Soutien aux enfants : Statistiques de l'année 2006 (PDF - 708K, 53 pages)
Juillet 2007
"La publication se divise en quatre parties. La première trace l'évolution des programmes d'aide aux familles depuis l'implantation du premier programme en 1961 jusqu'au Soutien aux enfants [programme actuel]. Les deux suivantes dressent respectivement le portrait des bénéficiaires du paiement de Soutien aux enfants et du Supplément pour enfant handicapé. La quatrième est un complément d'information régionale qui répond aux questions souvent posées."
Source:
Régie des rentes

- Go to the Québec Links (English) page: http://www.canadiansocialresearch.net/qce.htm
- Rendez-vous à la page de liens de recherche sociale au Québec: http://www.canadiansocialresearch.net/qcbkmrk.htm

5. A rose by any other name...
Welfare departments in New Brunswick and Saskatchewan change names.

Whoopee-ding.
The provinces of Saskatchewan and New Brunswick have changed
the name of the department responsible for welfare in their respective jurisdictions.

In Saskatchewan:
Social Services replaced Community Resources as of November 2007, when the Saskatchewan Party won the provincial election.

In New Brunswick:
The Department Social Development replaced the Department of Family and Community Services in December 2007, for no apparent reason.

<Begin first rant of 2008.>
What *is* the reason for such name changes, anyhoo? ("Old wine in new bottles?") I think someone needs to do a cost-benefit analysis of the total cost of changing the name of a government department, including website changes, letterhead changes, pay and benefits admin changes for staff, etc. ---- Versus ---- keeping the name intact and allocating the funds thus saved to improving supports for people in disadvantaged situations.
</End first rant of 2008.>

- Go to the Key Provincial/Territorial Welfare Links page: http://www.canadiansocialresearch.net/welfare.htm

6. A Bigger and Better Child Benefit: A $5,000 Canada Child Tax Benefit - January 16
(Caledon Institute of Social Policy)

A Bigger and Better Child Benefit:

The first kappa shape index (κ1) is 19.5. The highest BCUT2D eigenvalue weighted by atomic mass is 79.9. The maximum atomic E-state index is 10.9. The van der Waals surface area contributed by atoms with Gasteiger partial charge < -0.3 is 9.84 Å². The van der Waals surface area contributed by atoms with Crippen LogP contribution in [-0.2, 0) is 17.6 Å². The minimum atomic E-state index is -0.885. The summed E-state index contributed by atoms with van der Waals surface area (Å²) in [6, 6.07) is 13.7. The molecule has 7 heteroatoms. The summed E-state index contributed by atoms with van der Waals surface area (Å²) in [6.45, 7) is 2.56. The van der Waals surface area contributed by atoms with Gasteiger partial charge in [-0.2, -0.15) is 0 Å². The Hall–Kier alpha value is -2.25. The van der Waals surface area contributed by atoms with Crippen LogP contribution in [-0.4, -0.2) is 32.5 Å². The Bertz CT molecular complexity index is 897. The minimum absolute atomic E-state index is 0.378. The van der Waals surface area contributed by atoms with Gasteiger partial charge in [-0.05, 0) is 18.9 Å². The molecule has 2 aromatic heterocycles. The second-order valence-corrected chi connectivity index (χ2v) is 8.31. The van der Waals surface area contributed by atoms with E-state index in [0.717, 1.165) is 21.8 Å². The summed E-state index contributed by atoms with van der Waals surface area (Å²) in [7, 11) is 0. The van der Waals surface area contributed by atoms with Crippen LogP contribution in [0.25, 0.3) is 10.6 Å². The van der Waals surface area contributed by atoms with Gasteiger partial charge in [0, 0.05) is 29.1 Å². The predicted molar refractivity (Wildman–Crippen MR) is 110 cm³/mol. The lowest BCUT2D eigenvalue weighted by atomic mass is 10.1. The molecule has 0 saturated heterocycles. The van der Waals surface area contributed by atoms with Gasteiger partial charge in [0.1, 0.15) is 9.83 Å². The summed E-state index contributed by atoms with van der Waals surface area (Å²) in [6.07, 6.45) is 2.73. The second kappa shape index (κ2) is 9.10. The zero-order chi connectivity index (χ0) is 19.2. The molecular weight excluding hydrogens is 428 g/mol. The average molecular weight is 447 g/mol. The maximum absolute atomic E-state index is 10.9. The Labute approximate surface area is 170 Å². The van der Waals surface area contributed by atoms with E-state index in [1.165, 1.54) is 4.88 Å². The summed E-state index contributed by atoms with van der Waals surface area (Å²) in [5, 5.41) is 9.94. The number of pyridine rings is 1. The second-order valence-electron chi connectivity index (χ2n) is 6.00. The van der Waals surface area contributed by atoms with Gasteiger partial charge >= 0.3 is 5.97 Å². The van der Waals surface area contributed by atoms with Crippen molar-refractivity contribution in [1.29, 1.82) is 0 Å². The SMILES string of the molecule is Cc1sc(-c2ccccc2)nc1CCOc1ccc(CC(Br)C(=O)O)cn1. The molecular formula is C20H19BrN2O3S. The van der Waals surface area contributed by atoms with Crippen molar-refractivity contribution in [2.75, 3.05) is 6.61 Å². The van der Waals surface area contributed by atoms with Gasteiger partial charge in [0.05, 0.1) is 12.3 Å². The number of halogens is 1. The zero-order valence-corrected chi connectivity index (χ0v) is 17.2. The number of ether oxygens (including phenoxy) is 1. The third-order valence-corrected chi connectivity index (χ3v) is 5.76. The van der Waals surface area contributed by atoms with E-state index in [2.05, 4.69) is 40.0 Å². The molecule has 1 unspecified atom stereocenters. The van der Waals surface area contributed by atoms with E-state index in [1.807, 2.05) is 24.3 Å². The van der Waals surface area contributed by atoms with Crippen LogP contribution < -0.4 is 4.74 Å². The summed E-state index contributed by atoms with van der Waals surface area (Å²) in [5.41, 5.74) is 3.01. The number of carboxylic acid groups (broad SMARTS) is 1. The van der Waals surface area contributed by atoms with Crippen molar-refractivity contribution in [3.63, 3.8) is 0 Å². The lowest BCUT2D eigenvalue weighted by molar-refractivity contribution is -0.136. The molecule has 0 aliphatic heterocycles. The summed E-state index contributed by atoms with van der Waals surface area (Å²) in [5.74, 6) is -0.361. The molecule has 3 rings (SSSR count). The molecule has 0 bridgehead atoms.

A $5,000 Canada Child Tax Benefit
(PDF file - 324K, 63 pages)
Ken Battle, January 2008
The federal child benefits system has undergone far-reaching changes over the past two years, with the addition of the Universal Child Care Benefit and non-refundable child tax credit to the existing Canada Child Tax Benefit. While these two so-called "new" programs (they are actually worn retreads from the past) have infused substantial new monies into the child benefits system, they also have made it complex, inequitable and virtually incomprehensible to Canadian families.

NOTE: includes a detailed section entitled "Evolution of child benefits 1918-2007."

A $5,000 Canada Child Tax Benefit:
Questions and Answers
(PDF file - 56K, 11 pages)
by
Ken Battle
January 2008

Source:
Caledon Institute of Social Policy

- Go to the Children, Families and Youth Links (NGO) page: http://www.canadiansocialresearch.net/chnngo.htmCaledon Institute of Social Policy

7. 2008 Quality of Life report: Trends and Issues in Affordable Housing and Homelessness - January 16
(Federation of Canadian Municipalities)

Federation of Canadian Municipalities report says
affordable housing still scarce in Canada's cities
OTTAWA, Jan. 16 – Despite increased levels of homeownership, finding an affordable place to live is still a challenge for the most vulnerable in Canada’s big cities.
This was one of the principal findings of the fourth theme report in FCM’s Quality of Life series, Trends & Issues in Affordable Housing &Homelessness, released today in Ottawa. The report, looks at affordable housing and homelessness between 2001 and 2006 in the 22 large and medium-sized municipalities and urban regions that make up the Quality of Life Reporting System.

2008 Quality of Life (QOL) Report:
Trends & Issues in Affordable Housing & Homelessness
(PDF file - 3.6MB, 40 pages)
January 2008
[NOTE: this file is S-L-O-W to open (on Jan. 16), likely because many people are trying to download the report at the same time...]
This publication, the fourth theme report published by the Federation of Canadian Municipalities as part of the Quality of Life Reporting System (QOLRS), focuses on trends related to housing and homelessness in 22 large and medium-sized municipalities and urban regions in Canada. The report's focus is the period 2000-2006, with some reference to trends dating back to 1991.
Source:
FCM Quality of Life Reports
[ Federation of Canadian Municipalities (FCM)]

- Go to the Homelessness and Housing Links page: http://www.canadiansocialresearch.net/homeless.htm
- Go to the Municipalities Links page: http://www.canadiansocialresearch.net/municipal.htm
- Go to the Social Statistics Links page: http://www.canadiansocialresearch.net/stats.htm